“I said at the start of the tournament that you are going to see some weird results this week because you have got four tables out there. It’s not ideal for playing conditions to be fair, so I reckon there are going to be a lot more shocks still to come until they get down to the two tables. It’s really tough out there because you are playing with your back to the crowd so you don’t actually feel like you are playing to anybody and the top players thrive on having an auditorium where you feel like you are feeling some adrenalin before you go out.
“I know what they are trying to do, have 128 players, but get a proper venue, get two proper TV tables. It’s like asking [Roger] Federer to play on court 13 in front of three men and a dog, [Rafael] Nadal at the French Open on an outside court. You just don’t do it.”
He mentioned the adrenalin that he got from playing in Coventry a couple of weeks ago at what is an excellent one-table set-up and clearly that was still fresh in his mind as he began his UK Championship quest in an altogether bigger auditorium, with four tables and no spectators, for now at least, down the side of the table.
The two-table Barbican
I can see his point to a certain degree, the arena does clearly come into its own with just two tables, as it will from the last 16 stage on Thursday and unquestionably it will feel more like the traditional major that most of us have grown up watching down the years.
That said, even with four tables, for a spectator such as myself, there are still few better players to watch snooker that in the main arena in the Barbican and I think it is telling that few others, if any have complained about this aspect of the venue this week. As Barry Hearn said today, there was a good crowd in for his match – at least he was not in the sports hall!
While it is no surprise and no great story to see that the sports hall has drawn a level of criticism from some of the players this week, the far more telling bone of contention this week has so far been the playing conditions and in particular the cushions on some of the tables, both in the main arena and the sports hall.
Again, this was thrust into the spotlight with comments from Ronnie O’Sullivan yesterday and it is most noteworthy from him because he so rarely comments on conditions and on the tables. He was not particularly saying anything that has not been said before, but when he says it, naturally more people will tend to sit up and take notice:
“The tables are playing really shocking to be fair, I don’t know if any of the other players have mentioned it this week but the cushions are just bouncing. They are going on at one mile and hour and coming off at three, when they should be going on at one and coming of at half a mile an hour. I was kind of during the match thinking to try and not use any cushions and then I am thinking that it is the second biggest tournament and I am thinking of not using cushions!”
Unlike the four table arena debate, Ronnie was far from the only player to criticise the conditions, for example John Higgins also said:
“The table was playing really difficult, the cushions were uncontrollable, it was really, really bad. That can start making you miss easy balls because you are not really sure how the cushions are going to react. It was really difficult.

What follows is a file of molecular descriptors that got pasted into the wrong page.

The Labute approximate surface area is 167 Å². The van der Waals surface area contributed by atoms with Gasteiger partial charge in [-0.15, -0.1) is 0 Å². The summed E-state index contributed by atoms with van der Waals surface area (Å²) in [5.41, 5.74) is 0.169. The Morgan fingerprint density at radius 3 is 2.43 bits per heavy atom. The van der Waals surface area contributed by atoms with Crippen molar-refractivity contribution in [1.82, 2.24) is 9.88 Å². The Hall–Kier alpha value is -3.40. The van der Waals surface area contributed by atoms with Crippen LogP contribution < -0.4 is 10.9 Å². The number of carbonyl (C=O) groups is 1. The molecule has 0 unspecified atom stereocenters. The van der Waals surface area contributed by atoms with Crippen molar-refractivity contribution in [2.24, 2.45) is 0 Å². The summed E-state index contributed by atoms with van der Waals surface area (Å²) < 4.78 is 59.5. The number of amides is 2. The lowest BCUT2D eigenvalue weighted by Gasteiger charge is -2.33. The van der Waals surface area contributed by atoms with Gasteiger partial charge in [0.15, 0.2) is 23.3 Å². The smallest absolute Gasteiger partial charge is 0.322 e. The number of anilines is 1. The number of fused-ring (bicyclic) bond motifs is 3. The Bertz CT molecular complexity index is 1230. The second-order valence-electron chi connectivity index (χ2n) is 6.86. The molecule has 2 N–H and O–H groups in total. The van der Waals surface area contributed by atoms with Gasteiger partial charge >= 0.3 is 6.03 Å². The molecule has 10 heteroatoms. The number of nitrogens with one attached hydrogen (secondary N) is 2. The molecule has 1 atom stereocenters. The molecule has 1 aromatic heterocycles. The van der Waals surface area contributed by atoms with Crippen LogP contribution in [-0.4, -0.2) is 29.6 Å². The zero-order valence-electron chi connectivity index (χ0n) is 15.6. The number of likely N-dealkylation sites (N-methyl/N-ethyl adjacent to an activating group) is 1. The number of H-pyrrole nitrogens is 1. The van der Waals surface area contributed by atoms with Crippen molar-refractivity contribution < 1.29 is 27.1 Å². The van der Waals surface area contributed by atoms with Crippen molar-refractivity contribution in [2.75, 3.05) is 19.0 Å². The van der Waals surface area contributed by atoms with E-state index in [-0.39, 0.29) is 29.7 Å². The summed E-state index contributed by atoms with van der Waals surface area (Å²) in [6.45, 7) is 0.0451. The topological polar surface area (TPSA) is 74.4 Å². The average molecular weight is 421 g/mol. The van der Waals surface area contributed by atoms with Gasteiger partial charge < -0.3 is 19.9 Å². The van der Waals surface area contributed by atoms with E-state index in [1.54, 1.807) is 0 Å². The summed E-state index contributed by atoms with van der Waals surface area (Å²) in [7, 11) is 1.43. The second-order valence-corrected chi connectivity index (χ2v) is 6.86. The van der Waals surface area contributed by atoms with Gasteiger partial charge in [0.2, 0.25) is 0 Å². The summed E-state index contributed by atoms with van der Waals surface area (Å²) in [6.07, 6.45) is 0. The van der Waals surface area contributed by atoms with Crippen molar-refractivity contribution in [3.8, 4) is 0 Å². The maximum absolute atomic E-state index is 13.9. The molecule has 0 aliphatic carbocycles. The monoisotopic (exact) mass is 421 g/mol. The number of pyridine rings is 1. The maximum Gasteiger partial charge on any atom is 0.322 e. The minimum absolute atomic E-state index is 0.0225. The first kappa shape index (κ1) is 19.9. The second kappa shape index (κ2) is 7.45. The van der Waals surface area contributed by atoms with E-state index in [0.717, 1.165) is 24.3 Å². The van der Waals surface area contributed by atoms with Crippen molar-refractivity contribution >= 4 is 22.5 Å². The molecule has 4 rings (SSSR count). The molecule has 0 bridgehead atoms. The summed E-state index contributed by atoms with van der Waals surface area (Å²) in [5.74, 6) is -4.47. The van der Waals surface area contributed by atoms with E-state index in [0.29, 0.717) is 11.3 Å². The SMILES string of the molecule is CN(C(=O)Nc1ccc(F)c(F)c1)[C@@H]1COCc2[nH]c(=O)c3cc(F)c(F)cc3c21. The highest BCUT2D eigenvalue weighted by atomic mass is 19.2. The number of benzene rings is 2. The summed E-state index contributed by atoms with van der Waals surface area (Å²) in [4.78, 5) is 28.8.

“To tell you the truth it happens so often now, we are playing so many tournaments and there are so many tables involved in most of the tournaments that we play in.
“The table fitters have got an impossible job because they have got to go round and make sure four or five practice tables are all correct and then you have got eight match tables to get correct, there are not enough hours in the day for them. I think that is a point where the top boys are not happy. It’s ok having 128 players at a tournament, but conditions have got to be good and my table was atrocious. I don’t know if anyone else has complained, I know they did the last few days, but it’s not good enough.
Fellow Scot Graeme Dott was also extremely vocal of his criticism, following on from that of the sports hall earlier and added:
“The match was as good as the table deserved, the table was really, really bad. Even when you looked at table five and you looked at table seven, Anthony actually said in the first frame to the referee ‘has this table been brushed?’ because it just looked that bad. I know it has been brushed but it was as bad a table as I have played on.
“For the UK, and I’ve already played a match, to play in conditions like that is beyond belief. Really bad, the table was absolutely horrendous.”
As quoted at the Nottingham Post, Anthony added:
“The table was the worst I had played on for years; it did not even look like it was ironed or brushed at the start of the match – I queried this with the ref before we started.
“The table fitters are not trying, they are not ironing the table properly. I buy from the same people and a cloth that is four months old never looks as bad as when we started.
“In 24 years I have never seen a table like it. It played terribly all the way through and it ruins better players than me – just look at Graeme’s game.”
“There are that many things happening in the game of snooker now that are outside of our control as players with these kicks and bounces off cushions, the square bounces, the ball not going where we expect it to that the game has become a bit of a lottery. It was my week in Bulgaria and it was my week in Germany, will it be my week this week? I don’t know. A lot of those shots I am playing out there aren’t going anywhere near their intended target and it’s not always my fault.
“Snooker at the moment is more about the person who can get through the tournament unscathed and with as few bad things happening as possible. It’s a bit like in golf when you get a mud ball and you aren’t allowed to clean it, that ball could go anywhere and snooker has gone a little bit like that. Kicks, bounces and things aren’t getting better, they are getting worse and I think if you asked every person through that door the same question they would tell you the same.”